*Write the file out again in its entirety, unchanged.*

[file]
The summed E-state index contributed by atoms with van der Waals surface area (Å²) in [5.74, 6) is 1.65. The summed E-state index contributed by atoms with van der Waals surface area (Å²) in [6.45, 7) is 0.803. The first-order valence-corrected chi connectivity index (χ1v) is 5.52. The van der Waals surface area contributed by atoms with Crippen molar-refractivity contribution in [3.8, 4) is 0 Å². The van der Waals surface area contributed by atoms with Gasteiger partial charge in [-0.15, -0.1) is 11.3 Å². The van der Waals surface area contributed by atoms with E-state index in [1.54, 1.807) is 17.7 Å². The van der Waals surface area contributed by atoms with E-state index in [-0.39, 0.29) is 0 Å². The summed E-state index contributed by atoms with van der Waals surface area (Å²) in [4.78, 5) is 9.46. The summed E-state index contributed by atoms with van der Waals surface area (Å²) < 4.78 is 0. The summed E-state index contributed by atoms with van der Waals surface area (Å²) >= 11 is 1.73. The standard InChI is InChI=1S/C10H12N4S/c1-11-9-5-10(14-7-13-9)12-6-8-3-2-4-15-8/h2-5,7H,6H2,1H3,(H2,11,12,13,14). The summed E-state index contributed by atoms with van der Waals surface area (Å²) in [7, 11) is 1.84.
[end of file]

The summed E-state index contributed by atoms with van der Waals surface area (Å²) in [5.74, 6) is 1.65. The summed E-state index contributed by atoms with van der Waals surface area (Å²) in [6.45, 7) is 0.803. The first-order valence-corrected chi connectivity index (χ1v) is 5.52. The van der Waals surface area contributed by atoms with Crippen molar-refractivity contribution in [3.8, 4) is 0 Å². The van der Waals surface area contributed by atoms with Gasteiger partial charge in [-0.15, -0.1) is 11.3 Å². The van der Waals surface area contributed by atoms with E-state index in [1.54, 1.807) is 17.7 Å². The van der Waals surface area contributed by atoms with E-state index in [-0.39, 0.29) is 0 Å². The summed E-state index contributed by atoms with van der Waals surface area (Å²) in [4.78, 5) is 9.46. The summed E-state index contributed by atoms with van der Waals surface area (Å²) < 4.78 is 0. The summed E-state index contributed by atoms with van der Waals surface area (Å²) >= 11 is 1.73. The standard InChI is InChI=1S/C10H12N4S/c1-11-9-5-10(14-7-13-9)12-6-8-3-2-4-15-8/h2-5,7H,6H2,1H3,(H2,11,12,13,14). The summed E-state index contributed by atoms with van der Waals surface area (Å²) in [7, 11) is 1.84.